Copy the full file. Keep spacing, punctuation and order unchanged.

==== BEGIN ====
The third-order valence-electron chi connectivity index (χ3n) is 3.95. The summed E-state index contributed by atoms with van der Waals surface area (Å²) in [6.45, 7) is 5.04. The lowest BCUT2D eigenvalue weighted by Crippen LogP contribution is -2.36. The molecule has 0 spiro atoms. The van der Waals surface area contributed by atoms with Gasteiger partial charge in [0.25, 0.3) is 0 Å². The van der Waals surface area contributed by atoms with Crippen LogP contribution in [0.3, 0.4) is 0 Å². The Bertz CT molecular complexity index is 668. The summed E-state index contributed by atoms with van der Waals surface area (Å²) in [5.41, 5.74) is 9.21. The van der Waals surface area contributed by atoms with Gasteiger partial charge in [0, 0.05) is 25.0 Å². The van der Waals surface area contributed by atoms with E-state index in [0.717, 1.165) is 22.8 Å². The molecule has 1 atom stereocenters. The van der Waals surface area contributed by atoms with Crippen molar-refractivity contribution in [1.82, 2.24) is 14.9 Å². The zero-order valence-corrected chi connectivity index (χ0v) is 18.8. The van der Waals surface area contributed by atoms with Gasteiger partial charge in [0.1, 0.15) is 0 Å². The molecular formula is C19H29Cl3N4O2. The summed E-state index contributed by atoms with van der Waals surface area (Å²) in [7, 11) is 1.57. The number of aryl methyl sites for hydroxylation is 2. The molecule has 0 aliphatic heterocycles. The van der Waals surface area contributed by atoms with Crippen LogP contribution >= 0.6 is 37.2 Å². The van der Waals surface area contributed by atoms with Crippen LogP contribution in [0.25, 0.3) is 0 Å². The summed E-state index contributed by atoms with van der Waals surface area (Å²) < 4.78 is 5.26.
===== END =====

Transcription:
The third-order valence-electron chi connectivity index (χ3n) is 3.95. The summed E-state index contributed by atoms with van der Waals surface area (Å²) in [6.45, 7) is 5.04. The lowest BCUT2D eigenvalue weighted by Crippen LogP contribution is -2.36. The molecule has 0 spiro atoms. The van der Waals surface area contributed by atoms with Gasteiger partial charge in [0.25, 0.3) is 0 Å². The van der Waals surface area contributed by atoms with Crippen LogP contribution in [0.3, 0.4) is 0 Å². The Bertz CT molecular complexity index is 668. The summed E-state index contributed by atoms with van der Waals surface area (Å²) in [5.41, 5.74) is 9.21. The van der Waals surface area contributed by atoms with Gasteiger partial charge in [0, 0.05) is 25.0 Å². The van der Waals surface area contributed by atoms with E-state index in [0.717, 1.165) is 22.8 Å². The molecule has 1 atom stereocenters. The van der Waals surface area contributed by atoms with Crippen molar-refractivity contribution in [1.82, 2.24) is 14.9 Å². The zero-order valence-corrected chi connectivity index (χ0v) is 18.8. The van der Waals surface area contributed by atoms with Gasteiger partial charge in [0.1, 0.15) is 0 Å². The molecular formula is C19H29Cl3N4O2. The summed E-state index contributed by atoms with van der Waals surface area (Å²) in [7, 11) is 1.57. The number of aryl methyl sites for hydroxylation is 2. The molecule has 0 aliphatic heterocycles. The van der Waals surface area contributed by atoms with Crippen LogP contribution >= 0.6 is 37.2 Å². The van der Waals surface area contributed by atoms with Crippen LogP contribution in [0.25, 0.3) is 0 Å². The summed E-state index contributed by atoms with van der Waals surface area (Å²) < 4.78 is 5.26.